Advising The First-Year Student For Registration
Understanding the Liberal Arts:
Helping a student craft a liberal education in an individually-mentored curriculum is the exciting and challenging task of the adviser. Encourage your students to read "Education in the Liberal Arts" in the Grinnell College Academic Catalog and other works on the liberal arts. These documents will provide some grounding in the meaning of a liberal education and assist with the decisions of course selection.
- The student should develop his or her command of written English, not only in the tutorial but in at least one other suitable course as well, such as an intensive writing course.
- The student should develop his or her knowledge of mathematics, a foreign language, or both.
- The student should take courses in each of the three main divisions of the curriculum - humanities, science, social studies - and normally should not take more than two courses (8 credits) in any one division in any semester. One exception to this may be students pursuing a course of study that requires math, such as physics. In this case the student would take Tutorial, Math, Physics and one other course.
Planning a solid schedule requires careful consideration of the following:
- Prerequisites. Is the student taking the prerequisites for the courses he or she wants to take next semester or next year?
- Background required. Does the course have a prerequisite? Is the student prepared for this course? Caution is needed in the case of first-year students registering for 200-level courses for which some verbal or mathematical sophistication is assumed, or for some advanced language courses where skill in literary analysis is expected. When choosing between two levels, opt for the higher level in most cases. And create a "fall back plan" for the student, reassessing after one or two class periods whether or not they have been placed too high in their math or foreign language class.
- Workload balance. How much and what kind of work does the course require? Do the courses balance with each other? Consult the "Syllabus Summary" compiled by the Academic Advising office each summer and distributed in August.
- Teaching methods. A student may want a combination of lecture, workshop/lab/studio, and seminar courses.
- Related interests. Things that a student may consider a "hobby" or an extracurricular interests may be pursued in courses at Grinnell. Music, theatre, and art are some of the areas where a student might find this type of course (but don't assume that such courses involve light workloads!). A student's passion for creating change - environmental, societal - can also be enhanced through coursework, or even concentrations, and should be mentioned to the student as options.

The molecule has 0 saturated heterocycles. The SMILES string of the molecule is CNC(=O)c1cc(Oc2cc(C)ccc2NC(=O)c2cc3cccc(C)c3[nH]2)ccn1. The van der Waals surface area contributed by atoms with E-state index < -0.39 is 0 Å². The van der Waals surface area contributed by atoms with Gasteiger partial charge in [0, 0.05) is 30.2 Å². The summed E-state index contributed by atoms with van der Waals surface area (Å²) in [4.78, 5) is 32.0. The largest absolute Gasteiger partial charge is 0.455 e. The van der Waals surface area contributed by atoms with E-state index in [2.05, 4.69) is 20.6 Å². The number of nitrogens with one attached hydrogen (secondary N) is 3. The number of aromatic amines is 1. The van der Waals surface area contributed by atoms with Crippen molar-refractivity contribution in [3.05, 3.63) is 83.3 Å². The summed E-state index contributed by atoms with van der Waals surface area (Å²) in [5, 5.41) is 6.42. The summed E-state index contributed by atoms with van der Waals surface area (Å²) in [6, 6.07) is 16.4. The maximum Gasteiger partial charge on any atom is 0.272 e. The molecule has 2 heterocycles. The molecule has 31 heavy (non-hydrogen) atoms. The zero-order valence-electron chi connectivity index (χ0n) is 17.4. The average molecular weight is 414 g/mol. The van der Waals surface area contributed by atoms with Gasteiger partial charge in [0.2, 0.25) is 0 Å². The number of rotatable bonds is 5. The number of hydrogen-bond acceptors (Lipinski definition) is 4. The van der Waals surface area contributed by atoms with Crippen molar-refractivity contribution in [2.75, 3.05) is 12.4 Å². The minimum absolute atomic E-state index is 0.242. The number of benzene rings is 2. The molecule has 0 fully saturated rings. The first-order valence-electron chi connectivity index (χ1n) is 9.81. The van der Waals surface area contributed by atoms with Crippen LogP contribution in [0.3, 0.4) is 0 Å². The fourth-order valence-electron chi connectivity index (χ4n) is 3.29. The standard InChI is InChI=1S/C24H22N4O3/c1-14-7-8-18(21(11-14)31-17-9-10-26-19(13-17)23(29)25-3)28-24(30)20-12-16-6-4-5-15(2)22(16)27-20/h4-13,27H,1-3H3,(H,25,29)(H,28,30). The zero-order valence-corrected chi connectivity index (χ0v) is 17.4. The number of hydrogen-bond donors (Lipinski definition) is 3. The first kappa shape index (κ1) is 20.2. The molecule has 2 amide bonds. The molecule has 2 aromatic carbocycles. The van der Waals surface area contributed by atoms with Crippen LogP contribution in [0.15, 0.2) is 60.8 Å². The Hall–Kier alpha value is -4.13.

- New disciplines. The college curriculum includes disciplines not usually available in high schools - American studies, religious studies, sociology, economics, anthropology, and philosophy are examples. The first-year student should explore new fields along with further work in more familiar areas.
- Future plans. The regulations on declaring and completing a major can be found in the Student Handbook. Departmental information is also helpful to consult. Encourage students to talk with faculty in the departments in which they are interested.
- Pre-professional planning. Students who plan a pre-engineering or pre-health program or teacher certification, or who have other strong professional interests, should discuss their programs with the appropriate pre-professional adviser at an early date.
General Advising Strategies
- Register for four 4-credit courses or three 4-credit courses and one 5-credit course in the case of intro languages. Academic Skills labs such as reading, writing, math and science labs are worth 1 credit and may be added to this registration as needed. Physical Education activities are worth 1/2 or 1 credit and may also be added.
- Students with transition difficulties may be advised to take 3 courses + reading, writing and/or math labs for credit, or to start with 4 courses to give some latitude for an eventual drop.
- Use "Syllabus Summary" to guide a balance of types of work
- Use placement information in student folders - math/CS, and languages, as applicable.
- Language and math level can be changed - students can drop back within the add/drop deadline
- Program/Department-specific guidance -see Departmental Advising Suggestions